7: Disposal of Chemical Waste
Before a worker's employment in the laboratory ends, chemicals for which that person was responsible should be discarded or returned to storage. The Biology Safety Committee will oversee inspection of an ex-employee's work space(s) to ensure that all chemicals are either disposed or returned to storage.
Can the chemical be disposed in a landfill or sewer? Appendix C contains a list of common chemicals that can be disposed in a landfill or sewer. If listed, triple-rinse the container and cap with 5% of the container's volume with water. Sewer the rinses with copious amounts of water.
If the chemical is not listed in Appendix C, then treat it as a hazardous used chemical. Triple-rinse the container and cap in a solvent in which the chemical is soluble. These rinses should be 10% of the container’s volume, and must be collected and labeled for "Chemical waste disposal."
Remove or completely deface the chemical label. Submit the barcode number to Carol Jansky so that the chemical can be removed from the inventory system.
Wash the containers after they have been rinsed. They can be saved for future use, or recycled.
Label potentially hazardous used chemicals with a complete list of components, including the solvent, and their concentrations. Concentrations expressed in percentage are preferred. The label should also include the date, and the name of the employee who generated the used chemical for disposal.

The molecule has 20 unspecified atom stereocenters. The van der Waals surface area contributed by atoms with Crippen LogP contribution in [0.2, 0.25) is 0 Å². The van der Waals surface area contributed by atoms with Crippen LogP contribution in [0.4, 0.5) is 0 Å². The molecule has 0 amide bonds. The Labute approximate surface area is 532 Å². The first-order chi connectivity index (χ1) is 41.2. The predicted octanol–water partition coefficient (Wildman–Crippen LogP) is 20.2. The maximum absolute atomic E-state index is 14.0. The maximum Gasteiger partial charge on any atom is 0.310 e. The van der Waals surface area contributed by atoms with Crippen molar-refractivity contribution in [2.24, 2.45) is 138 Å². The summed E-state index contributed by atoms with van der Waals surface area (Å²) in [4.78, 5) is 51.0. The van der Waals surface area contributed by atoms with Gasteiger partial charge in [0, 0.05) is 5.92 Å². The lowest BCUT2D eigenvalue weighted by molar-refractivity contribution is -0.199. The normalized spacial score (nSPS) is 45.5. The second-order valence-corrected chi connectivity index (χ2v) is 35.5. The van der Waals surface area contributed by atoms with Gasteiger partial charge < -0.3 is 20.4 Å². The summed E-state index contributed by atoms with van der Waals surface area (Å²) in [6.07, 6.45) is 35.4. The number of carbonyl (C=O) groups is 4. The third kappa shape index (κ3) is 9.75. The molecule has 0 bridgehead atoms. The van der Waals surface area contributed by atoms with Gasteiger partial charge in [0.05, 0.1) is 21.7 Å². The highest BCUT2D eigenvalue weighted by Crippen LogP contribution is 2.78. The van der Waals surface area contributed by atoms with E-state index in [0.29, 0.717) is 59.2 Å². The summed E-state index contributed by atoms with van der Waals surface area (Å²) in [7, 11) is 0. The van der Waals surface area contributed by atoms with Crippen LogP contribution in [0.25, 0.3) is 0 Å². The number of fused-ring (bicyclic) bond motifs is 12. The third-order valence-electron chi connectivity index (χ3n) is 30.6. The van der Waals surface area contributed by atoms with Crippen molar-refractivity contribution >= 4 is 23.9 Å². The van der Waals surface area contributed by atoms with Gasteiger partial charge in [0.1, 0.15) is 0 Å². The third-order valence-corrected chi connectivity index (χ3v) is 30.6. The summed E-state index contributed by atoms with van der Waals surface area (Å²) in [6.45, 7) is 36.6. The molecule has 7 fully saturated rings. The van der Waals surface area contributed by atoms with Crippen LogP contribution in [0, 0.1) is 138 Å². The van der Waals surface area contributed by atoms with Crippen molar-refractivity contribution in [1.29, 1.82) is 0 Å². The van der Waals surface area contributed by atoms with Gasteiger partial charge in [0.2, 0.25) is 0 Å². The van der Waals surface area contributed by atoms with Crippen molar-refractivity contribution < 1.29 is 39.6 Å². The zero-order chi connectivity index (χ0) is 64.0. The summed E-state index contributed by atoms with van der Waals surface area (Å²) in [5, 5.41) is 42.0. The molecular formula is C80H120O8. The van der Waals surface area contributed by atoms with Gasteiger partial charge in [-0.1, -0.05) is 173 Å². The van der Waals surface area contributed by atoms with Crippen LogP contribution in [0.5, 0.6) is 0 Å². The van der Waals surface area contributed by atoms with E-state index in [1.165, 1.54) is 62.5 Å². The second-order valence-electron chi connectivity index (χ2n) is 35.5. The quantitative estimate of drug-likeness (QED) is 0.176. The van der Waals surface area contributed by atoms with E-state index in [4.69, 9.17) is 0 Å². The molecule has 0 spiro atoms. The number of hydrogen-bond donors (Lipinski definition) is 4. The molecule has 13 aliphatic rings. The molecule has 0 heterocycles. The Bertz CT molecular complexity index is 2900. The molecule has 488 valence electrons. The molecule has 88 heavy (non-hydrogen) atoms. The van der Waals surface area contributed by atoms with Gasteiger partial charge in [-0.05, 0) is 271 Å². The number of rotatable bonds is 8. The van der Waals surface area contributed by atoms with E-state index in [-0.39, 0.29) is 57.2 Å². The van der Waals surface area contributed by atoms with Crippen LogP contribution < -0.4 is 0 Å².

Chemicals collected as potentially hazardous used-chemicals should be placed in NSC 130 on appropriate shelving.
Carol Jansky, or another designated member of the biology safety committee will determine whether the material can be safely disposed in a sewer or landfill following the criteria in Appendix C.
If the material is not contained within the sewer/landfill chemical list, and it is unknown whether the hazard level warrants hazardous waste disposal, a hazard determination form is completed (instructions and form are included in Appendix E). If the material is identified as hazardous, a Hazardous Waste Manifest for the University of Minnesota Chemical Safety Day Program is completed. If the material is not hazardous, the material is disposed using an appropriate disposal technique.
Materials collected for the University of Minnesota Chemical Safety Day Program will be stored in NSC 130 until pickup by the University of Minnesota.
The University of Minnesota on a regular basis will pick up collected hazardous chemical waste.